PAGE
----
Does Unforgettable live up to its name? Read our movie review to find out:Unforgettable has all the ingredients of being first-class trash. It lifts a Fatal Attraction style plot, which leads into a crazy ride of obsession, sex and knife-wielding violence. I started to get excited when I realized these over-the-top elements could combine to form a wicked and weirdly terrible film that is destined for campy parties of wine and laughs.
To my disappointment, however, director Denise Di Novi attempts to make the characters at play more grounded and tame before all the craziness launches the movie into the stratosphere by the third act.
I know I should feel appreciative that Unforgettable gave me a reason to be invested in the plight of new wife Julia (Rosario Dawson) and her competition of ex-wife Tessa (Katherine Heigl). Julia leaves behind a darker past and another city to marry her love David (Geoff Stults) and try to be a great step-mom for his daughter Lily (Isabella Rice). She’s a likable enough woman and doesn’t seem very flaky or fearful (or interesting) for pursuing such a life.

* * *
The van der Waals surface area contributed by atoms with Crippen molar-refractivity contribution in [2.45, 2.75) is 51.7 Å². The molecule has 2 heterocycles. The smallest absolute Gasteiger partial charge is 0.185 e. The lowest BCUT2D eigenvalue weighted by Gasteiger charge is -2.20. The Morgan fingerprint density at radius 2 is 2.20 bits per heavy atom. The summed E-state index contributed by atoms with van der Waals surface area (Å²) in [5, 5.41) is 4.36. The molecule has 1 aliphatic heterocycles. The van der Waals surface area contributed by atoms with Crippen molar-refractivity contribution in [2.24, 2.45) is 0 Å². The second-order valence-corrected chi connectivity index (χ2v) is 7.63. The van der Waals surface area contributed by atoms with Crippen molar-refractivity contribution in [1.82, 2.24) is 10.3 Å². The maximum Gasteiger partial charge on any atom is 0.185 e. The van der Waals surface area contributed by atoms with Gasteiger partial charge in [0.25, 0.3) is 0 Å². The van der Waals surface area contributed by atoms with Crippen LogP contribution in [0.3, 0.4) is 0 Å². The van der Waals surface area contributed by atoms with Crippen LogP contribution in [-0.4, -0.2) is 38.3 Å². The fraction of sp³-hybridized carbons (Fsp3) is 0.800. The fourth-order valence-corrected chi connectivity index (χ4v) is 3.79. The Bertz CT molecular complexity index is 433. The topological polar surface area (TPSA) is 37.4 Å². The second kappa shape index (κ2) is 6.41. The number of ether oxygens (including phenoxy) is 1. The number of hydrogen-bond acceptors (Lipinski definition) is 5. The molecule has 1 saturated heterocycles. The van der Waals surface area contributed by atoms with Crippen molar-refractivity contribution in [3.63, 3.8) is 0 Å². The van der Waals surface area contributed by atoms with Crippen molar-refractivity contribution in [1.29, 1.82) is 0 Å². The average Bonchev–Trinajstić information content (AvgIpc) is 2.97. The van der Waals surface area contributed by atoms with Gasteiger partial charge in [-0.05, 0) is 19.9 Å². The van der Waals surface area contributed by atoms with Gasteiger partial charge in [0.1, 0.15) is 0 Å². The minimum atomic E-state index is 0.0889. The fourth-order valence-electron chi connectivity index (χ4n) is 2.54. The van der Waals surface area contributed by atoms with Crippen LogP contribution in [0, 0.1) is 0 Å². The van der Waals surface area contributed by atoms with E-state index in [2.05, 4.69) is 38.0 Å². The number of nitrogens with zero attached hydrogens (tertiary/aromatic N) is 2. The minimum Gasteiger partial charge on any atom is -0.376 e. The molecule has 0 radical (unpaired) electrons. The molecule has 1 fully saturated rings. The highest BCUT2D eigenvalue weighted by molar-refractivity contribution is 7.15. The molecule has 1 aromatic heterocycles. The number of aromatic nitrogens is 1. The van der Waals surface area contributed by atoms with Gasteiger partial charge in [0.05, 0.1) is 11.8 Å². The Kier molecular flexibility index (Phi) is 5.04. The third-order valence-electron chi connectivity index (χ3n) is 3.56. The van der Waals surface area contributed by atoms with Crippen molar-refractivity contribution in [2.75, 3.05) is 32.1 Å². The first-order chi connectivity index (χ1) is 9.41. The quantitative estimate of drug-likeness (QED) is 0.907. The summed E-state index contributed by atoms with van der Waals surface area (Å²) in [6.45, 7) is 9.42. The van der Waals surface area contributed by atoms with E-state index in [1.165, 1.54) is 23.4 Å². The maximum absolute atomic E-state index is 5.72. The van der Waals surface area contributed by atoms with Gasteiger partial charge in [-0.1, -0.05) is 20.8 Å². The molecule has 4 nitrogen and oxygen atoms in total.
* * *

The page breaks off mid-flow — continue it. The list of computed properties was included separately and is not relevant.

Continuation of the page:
On the opposite end of the spectrum, Tessa is a mental mess of a glamorous witch that coldly holds back on most of her hatred towards Julia and David. Her fury seems to be born from her strict mother and her love/hate psychotic relationship with her ex-husband. Dawson is as charming as always in a suitable role and Heigl is surprisingly effective as a psychotic ex-wife.
I should appreciate that the characters are more flat than bonkers, but it only filled me with dread for the lunacy that would follow. Tessa begins her assault of toying with Julia’s mind by snatching photos off her phone, staging a Facebook account in her name and spreading stories to confuse both Julia and David. But she seems fairly passive to pick up a knife and kill others, despite no previous experience at being a killer.
Julia is a character I wanted to root for, but not as the action star she turns into in the movie’s ridiculous final fight scene. What’s the point of trying to stage Julia and Tessa as women with painful backstories and deceptive minds if it all amounts to them stabbing one another?